Members of Congress who lost this year are spending their time packing up their offices and archiving their careers here in Washington.
The question for many outgoing Democrats was what to do with decades of official congressional papers. It's a hectic process to say the least. South Carolina's Rep. John Spratt (D), who is the outgoing chair of the Budget Committee, is shipping his materials to a local library.
"We had them box them up, ship them to them. But I have the confidence and satisfaction of knowing they're in good hands," Spratt says.
Materials can stay at a National Archives warehouse in Suitland, Md., for 60 days. But many forego that and ship their papers directly to universities, museums and libraries back home. Arkansas Sen. Blanche Lincoln (D) says the process has been a tad random.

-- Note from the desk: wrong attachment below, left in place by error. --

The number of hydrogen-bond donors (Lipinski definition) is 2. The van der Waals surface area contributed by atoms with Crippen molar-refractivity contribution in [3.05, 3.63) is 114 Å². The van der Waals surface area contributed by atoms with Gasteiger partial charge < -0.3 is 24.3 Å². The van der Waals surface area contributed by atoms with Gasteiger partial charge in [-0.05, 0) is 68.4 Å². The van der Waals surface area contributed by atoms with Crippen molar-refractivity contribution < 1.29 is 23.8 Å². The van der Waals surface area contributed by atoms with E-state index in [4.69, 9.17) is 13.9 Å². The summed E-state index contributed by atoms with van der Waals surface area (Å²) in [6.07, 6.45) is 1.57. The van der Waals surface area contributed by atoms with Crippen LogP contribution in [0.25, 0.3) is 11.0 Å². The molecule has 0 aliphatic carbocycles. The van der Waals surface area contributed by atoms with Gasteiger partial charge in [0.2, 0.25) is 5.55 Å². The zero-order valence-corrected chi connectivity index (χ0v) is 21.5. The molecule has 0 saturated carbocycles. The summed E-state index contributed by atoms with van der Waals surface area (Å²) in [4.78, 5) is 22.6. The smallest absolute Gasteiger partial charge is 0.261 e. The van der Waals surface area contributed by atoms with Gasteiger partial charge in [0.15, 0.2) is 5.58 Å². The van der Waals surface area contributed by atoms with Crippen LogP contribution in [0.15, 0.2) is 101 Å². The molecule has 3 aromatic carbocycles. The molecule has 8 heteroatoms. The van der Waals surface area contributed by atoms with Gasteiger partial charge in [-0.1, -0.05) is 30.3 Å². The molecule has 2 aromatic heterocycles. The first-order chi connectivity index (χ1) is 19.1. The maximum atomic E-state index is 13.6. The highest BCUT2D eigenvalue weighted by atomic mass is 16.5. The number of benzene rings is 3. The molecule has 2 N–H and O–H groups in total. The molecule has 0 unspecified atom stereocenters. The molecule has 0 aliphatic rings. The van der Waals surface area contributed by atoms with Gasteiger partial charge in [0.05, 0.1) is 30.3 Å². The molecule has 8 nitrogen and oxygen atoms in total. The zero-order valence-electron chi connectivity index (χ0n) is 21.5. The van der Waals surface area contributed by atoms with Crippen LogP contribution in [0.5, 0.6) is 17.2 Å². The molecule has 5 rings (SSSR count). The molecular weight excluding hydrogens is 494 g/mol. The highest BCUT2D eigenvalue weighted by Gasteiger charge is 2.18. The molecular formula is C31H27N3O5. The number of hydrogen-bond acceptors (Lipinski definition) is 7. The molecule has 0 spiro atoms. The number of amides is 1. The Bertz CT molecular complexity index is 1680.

"It was fun. It was fun. And then I'm terrible because I save Christmas cards. So I had 12 years worth of Christmas cards to go through, which was wonderful because I watched my friends children grow up all over again," Lincoln says.
Committee records stay with the National Archives, but all the rest of their documents are personal property.